|005||Incidence of Traumatic Brain Injury (TBI) in Retired NFL Players. Correlation with Diffusion Tensor (DTI) MRI and Neuropsychological Testing||Francis Conidi, MD, DO|
|006||Sports Related Concussion Diagnosis Using Advanced Measures of Cerebrovascular Reactivity (PPMS): Results of the INFORMS Phase III Trial||Robert Hamilton|
|007||Effect of Propranolol and Clonidine On Mechanically Ventilated Patients with Severe Traumatic Brain Injury: The DASH After TBI Randomized Control Trial||Mayur Patel, MD, MPH|
|008||Positive Phase II Double-Blind Randomized Placebo-Controlled Crossover Trial of Clemastine Fumarate for Remyelination of Chronic Optic Neuropathy in MS||Ari Green, MD|
|009||Natalizumab Versus Placebo in Patients With Secondary Progressive Multiple Sclerosis (SPMS): Results From ASCEND, a Multicenter, Double-Blind, Placebo-Controlled, Randomized Phase 3 Clinical Trial||Deborah Steiner, Steiner|
|010||ADVANCE Phase 3 Extension Study (ATTAIN): Peginterferon Beta-1a 125 mcg Every 2 Weeks Demonstrated Sustained Efficacy in RMS Patients Treated up to 5 Years||Damian Fiore|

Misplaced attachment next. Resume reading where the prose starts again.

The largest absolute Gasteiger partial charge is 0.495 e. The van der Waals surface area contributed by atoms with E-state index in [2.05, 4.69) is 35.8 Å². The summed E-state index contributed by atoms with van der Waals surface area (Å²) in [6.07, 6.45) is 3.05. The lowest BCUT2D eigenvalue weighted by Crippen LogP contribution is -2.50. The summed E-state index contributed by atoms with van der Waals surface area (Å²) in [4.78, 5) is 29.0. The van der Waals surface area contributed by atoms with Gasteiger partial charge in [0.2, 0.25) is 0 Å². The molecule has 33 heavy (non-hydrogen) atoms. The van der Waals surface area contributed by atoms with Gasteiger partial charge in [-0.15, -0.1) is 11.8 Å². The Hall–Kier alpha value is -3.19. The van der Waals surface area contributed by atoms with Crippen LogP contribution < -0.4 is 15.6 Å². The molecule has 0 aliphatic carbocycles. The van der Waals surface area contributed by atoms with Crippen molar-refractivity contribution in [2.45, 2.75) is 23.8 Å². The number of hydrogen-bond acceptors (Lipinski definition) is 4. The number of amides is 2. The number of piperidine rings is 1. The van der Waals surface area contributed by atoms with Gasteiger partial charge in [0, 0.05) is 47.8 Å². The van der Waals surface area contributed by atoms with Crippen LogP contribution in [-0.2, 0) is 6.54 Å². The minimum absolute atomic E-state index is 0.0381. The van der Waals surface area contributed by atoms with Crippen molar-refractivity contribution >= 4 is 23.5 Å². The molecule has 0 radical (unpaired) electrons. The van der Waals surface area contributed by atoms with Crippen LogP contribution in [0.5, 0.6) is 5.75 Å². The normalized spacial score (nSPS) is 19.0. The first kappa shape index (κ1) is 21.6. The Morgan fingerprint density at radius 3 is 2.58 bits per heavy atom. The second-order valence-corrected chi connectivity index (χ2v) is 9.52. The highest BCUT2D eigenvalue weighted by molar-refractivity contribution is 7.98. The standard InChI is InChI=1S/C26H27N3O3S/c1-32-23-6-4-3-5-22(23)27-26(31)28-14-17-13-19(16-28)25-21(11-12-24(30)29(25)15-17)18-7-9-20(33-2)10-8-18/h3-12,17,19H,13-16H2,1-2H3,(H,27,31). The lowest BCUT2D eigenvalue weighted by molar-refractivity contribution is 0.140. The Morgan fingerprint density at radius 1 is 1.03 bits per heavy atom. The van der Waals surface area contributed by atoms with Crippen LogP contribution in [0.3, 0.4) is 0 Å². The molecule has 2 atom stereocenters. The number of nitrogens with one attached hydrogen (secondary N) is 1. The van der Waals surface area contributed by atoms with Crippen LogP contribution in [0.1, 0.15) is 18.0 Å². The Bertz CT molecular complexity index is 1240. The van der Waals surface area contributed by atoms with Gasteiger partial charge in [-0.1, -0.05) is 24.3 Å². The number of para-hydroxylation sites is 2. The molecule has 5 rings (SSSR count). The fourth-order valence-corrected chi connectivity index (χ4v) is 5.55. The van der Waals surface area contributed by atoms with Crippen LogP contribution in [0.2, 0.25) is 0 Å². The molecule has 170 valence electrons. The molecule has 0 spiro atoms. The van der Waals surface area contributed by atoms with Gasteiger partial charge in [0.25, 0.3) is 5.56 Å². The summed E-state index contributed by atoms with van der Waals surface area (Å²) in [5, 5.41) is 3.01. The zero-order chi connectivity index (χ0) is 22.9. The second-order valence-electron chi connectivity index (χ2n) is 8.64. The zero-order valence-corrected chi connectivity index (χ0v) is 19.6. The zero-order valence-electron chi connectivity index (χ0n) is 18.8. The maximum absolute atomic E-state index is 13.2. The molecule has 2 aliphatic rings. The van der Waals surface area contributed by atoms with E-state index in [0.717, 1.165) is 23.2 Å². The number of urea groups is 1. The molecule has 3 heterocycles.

|011||Evaluation of the NEDA (No Evidence of Disease Activity) Measure for Predicting Long-Term Outcomes From the Pivotal Trial of Interferon Beta-1b in Multiple Sclerosis||Douglas Goodin, MD|
|012||GDF-15, Lactate as Well as Clinical Grading Scale Was Improved by Sodium Pyruvate Therapy in Mitochondrial Myopathy||Michio Hirano, MD|
|013||Orally-Administered TRPV1 and TRPA1 Activators Reduce Night Leg Cramps in a Randomized, Blinded, Placebo-Controlled, Crossover Human Trial||Jennifer Cermak|
|014||ADS-5102 (Amantadine HCl) Extended-Release Capsules Reduced Levodopa-Induced Dyskinesia in the Phase 3 EASE LID Study||Rajesh Pahwa, MD|
The Emerging Science Session will be held Tuesday, April 19, from 5:45 pm to 7:15 pm.
Integrated Neuroscience Sessions
Integrated Neuroscience Sessions, featuring some of the major developing areas in neurologic practice, have been increased this year to 13 over the 12 such sessions held in previous years.
"I probably say this every year, but I continue to think of this way of presenting science at the AAN as one of the premier scientific sessions because it has this vertical integration of cutting-edge, state-of-the-art expert presentations on the topics we are covering, the best platform presentations in a data blitz format that highlights some of the live research that's going on at the clinical and also benchside, and then we have a poster session, which is basically a professor-led rounds," Dr Rost said.